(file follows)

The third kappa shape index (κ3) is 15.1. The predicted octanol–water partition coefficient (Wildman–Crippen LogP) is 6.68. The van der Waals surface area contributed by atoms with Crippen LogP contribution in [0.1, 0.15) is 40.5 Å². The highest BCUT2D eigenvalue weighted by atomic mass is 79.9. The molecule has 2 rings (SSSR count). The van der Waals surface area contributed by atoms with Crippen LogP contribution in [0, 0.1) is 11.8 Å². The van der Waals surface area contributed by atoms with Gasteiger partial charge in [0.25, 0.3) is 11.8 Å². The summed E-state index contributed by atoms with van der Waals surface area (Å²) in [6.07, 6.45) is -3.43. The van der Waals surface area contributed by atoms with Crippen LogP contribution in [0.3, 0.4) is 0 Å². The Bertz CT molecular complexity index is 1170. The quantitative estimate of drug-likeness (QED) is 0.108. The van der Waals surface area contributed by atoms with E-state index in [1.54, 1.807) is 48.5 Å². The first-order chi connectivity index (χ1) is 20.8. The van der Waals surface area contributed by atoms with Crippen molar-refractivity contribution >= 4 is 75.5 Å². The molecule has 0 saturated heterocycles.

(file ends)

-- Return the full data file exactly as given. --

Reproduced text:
The third kappa shape index (κ3) is 15.1. The predicted octanol–water partition coefficient (Wildman–Crippen LogP) is 6.68. The van der Waals surface area contributed by atoms with Crippen LogP contribution in [0.1, 0.15) is 40.5 Å². The highest BCUT2D eigenvalue weighted by atomic mass is 79.9. The molecule has 2 rings (SSSR count). The van der Waals surface area contributed by atoms with Crippen LogP contribution in [0, 0.1) is 11.8 Å². The van der Waals surface area contributed by atoms with Gasteiger partial charge in [0.25, 0.3) is 11.8 Å². The summed E-state index contributed by atoms with van der Waals surface area (Å²) in [6.07, 6.45) is -3.43. The van der Waals surface area contributed by atoms with Crippen LogP contribution in [0.3, 0.4) is 0 Å². The Bertz CT molecular complexity index is 1170. The quantitative estimate of drug-likeness (QED) is 0.108. The van der Waals surface area contributed by atoms with E-state index in [1.54, 1.807) is 48.5 Å². The first-order chi connectivity index (χ1) is 20.8. The van der Waals surface area contributed by atoms with Crippen molar-refractivity contribution >= 4 is 75.5 Å². The molecule has 0 saturated heterocycles.